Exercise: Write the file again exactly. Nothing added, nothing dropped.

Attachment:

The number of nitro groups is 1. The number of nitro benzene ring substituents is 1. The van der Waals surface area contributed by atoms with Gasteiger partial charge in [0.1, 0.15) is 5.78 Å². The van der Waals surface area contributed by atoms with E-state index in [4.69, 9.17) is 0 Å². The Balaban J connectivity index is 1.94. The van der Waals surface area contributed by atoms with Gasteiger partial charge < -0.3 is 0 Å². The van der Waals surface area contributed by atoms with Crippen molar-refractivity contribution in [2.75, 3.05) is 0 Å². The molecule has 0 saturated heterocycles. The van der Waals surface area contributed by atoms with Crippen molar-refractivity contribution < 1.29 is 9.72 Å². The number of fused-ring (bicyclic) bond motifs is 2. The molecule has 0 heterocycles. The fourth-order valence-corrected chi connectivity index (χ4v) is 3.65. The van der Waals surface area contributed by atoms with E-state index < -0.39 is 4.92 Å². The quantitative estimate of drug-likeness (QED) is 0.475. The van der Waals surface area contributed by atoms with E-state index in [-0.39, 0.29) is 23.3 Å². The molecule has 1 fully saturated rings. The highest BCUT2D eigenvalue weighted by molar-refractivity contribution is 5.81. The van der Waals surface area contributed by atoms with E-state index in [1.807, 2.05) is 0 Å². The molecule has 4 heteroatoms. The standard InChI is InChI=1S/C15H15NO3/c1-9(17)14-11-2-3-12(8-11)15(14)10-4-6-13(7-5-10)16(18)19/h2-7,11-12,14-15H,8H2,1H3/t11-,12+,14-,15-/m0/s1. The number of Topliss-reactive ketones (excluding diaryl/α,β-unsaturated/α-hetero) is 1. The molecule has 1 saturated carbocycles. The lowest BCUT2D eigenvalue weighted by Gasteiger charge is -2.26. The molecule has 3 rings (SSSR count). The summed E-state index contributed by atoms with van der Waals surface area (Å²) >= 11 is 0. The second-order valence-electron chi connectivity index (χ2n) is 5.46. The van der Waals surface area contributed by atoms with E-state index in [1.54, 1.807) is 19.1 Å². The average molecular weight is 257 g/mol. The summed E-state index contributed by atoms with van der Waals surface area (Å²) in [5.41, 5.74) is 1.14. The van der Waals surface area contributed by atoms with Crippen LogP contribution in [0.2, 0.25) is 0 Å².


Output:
The number of nitro groups is 1. The number of nitro benzene ring substituents is 1. The van der Waals surface area contributed by atoms with Gasteiger partial charge in [0.1, 0.15) is 5.78 Å². The van der Waals surface area contributed by atoms with E-state index in [4.69, 9.17) is 0 Å². The Balaban J connectivity index is 1.94. The van der Waals surface area contributed by atoms with Gasteiger partial charge < -0.3 is 0 Å². The van der Waals surface area contributed by atoms with Crippen molar-refractivity contribution in [2.75, 3.05) is 0 Å². The molecule has 0 saturated heterocycles. The van der Waals surface area contributed by atoms with Crippen molar-refractivity contribution < 1.29 is 9.72 Å². The number of fused-ring (bicyclic) bond motifs is 2. The molecule has 0 heterocycles. The fourth-order valence-corrected chi connectivity index (χ4v) is 3.65. The van der Waals surface area contributed by atoms with E-state index < -0.39 is 4.92 Å². The quantitative estimate of drug-likeness (QED) is 0.475. The van der Waals surface area contributed by atoms with E-state index in [-0.39, 0.29) is 23.3 Å². The molecule has 1 fully saturated rings. The highest BCUT2D eigenvalue weighted by molar-refractivity contribution is 5.81. The van der Waals surface area contributed by atoms with E-state index in [1.807, 2.05) is 0 Å². The molecule has 4 heteroatoms. The standard InChI is InChI=1S/C15H15NO3/c1-9(17)14-11-2-3-12(8-11)15(14)10-4-6-13(7-5-10)16(18)19/h2-7,11-12,14-15H,8H2,1H3/t11-,12+,14-,15-/m0/s1. The number of Topliss-reactive ketones (excluding diaryl/α,β-unsaturated/α-hetero) is 1. The molecule has 1 saturated carbocycles. The lowest BCUT2D eigenvalue weighted by Gasteiger charge is -2.26. The molecule has 3 rings (SSSR count). The summed E-state index contributed by atoms with van der Waals surface area (Å²) >= 11 is 0. The second-order valence-electron chi connectivity index (χ2n) is 5.46. The van der Waals surface area contributed by atoms with E-state index in [1.54, 1.807) is 19.1 Å². The average molecular weight is 257 g/mol. The summed E-state index contributed by atoms with van der Waals surface area (Å²) in [5.41, 5.74) is 1.14. The van der Waals surface area contributed by atoms with Crippen LogP contribution in [0.2, 0.25) is 0 Å².